Despite typical aggressive Samsung image processing, this is still an enormously capable imaging set-up.

Music and Multimedia
A single earpiece speaker doesn't bode well for much more than speakerphone calls. Very decent stereo speakers 'tuned by AKG'. The original Fold was loud and high fidelity, this might be even better. Yes, media watching is compromised by the squarish display, unfolded, but still - anything with audio will sound great.
No audio jack, so reliant on a Type C DAC/dongle or to go 'Bluetooth'. No audio jack, so reliant on a Type C DAC/dongle or to go 'Bluetooth', as with the Duo. [Such a shame - we want our 3.5mm audio jacks back!!]
Navigation  Google Maps is now the gold standard in phone navigation, tied in with many other Google services and offering true real time navigation around traffic issues, even at local level, along with offline maps that auto-update. And, by adopting Android for the Duo, Microsoft offers it out of the box.


Battery, life  3577mAh capacity with 18W fast charging.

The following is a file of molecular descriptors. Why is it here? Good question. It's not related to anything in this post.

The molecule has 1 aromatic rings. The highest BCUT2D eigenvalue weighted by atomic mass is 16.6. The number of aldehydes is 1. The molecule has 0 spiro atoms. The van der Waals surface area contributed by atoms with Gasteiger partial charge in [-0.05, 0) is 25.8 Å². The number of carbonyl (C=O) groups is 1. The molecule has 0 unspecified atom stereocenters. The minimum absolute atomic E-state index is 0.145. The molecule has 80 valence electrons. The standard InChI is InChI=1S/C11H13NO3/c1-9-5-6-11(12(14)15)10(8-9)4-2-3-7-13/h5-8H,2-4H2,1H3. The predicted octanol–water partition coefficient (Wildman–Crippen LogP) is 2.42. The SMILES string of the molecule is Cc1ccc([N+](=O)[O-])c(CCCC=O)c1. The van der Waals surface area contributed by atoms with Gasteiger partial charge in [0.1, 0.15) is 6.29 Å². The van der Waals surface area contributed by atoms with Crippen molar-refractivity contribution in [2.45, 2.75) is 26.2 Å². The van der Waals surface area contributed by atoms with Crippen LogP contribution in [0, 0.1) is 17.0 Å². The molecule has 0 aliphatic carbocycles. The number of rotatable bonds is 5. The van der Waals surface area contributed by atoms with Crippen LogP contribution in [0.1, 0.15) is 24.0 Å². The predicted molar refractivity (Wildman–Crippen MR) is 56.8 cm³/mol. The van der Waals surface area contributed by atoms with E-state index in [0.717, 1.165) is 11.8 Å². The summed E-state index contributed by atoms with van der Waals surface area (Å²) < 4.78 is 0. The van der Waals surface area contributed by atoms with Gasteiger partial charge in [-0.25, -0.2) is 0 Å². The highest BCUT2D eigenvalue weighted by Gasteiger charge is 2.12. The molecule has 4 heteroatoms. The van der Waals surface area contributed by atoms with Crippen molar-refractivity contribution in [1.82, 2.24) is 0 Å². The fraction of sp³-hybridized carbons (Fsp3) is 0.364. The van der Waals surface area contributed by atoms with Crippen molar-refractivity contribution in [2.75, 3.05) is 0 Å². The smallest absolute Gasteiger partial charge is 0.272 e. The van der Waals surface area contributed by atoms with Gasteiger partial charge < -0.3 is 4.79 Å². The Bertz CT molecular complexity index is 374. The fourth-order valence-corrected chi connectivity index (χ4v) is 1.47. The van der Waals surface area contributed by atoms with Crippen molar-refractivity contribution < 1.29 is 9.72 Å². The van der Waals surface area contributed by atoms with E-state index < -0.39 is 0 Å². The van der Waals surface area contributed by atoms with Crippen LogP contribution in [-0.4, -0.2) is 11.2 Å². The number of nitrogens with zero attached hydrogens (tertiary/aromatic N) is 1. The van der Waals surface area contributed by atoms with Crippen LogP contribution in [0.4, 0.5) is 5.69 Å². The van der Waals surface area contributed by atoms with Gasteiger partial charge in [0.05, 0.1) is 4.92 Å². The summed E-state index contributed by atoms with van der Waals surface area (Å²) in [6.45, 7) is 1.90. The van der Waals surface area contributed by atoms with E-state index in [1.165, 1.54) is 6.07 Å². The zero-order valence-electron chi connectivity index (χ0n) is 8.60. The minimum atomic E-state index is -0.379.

4500mAh capacity with 25W fast charging and 11W fast wireless (Qi) charging. Plus 4.5W reverse wireless charging of accessories.


Biometrics  Capacitive fingerprint sensor on the Duo's edge (not in the power button, interestingly, so you can't power on and authenticate in one press).

Capacitive fingerprint sensor on the side, in the power button, for instant on and authentication.

In terms of specifications and hardware capabilities then, an overwhelming, massive 8-1 win for the Samsung device, while seemingly offering everything that the Duo does in terms of software experience (and with the same underlying 'compatibility') and without a dominating central hinge. Easily justifying the extra £400/$400 or so, you might argue.

In the Surface Duo's defense, it:

  • doesn't have a fragile plastic-topped screen - which is bound to pick up small dents and micro-scratches in time
  • doesn't have a 'crease' - though the hinge is arguably as idiosyncratic
  • has the Microsoft Launcher pre-installed and optimised with extra gestures (e.g. 'span') to help users make the most of a two-paned experience
  • has (equally) the full set of Microsoft productivity and Office applications out of the box, while the Samsung is restricted to OneDrive and some stub downloaders
  • is cheaper, thinner, and lighter

Are these enough to compensate for the massively one-sided bang-for-buck comparison? I'm not sure. If it were my money (and note that neither of these will see my money, at least not at full original RRP!) then the imaging, speakers, Qi charging, and NFC (Google Pay) would convince me to go big and go for the Samsung. What about you?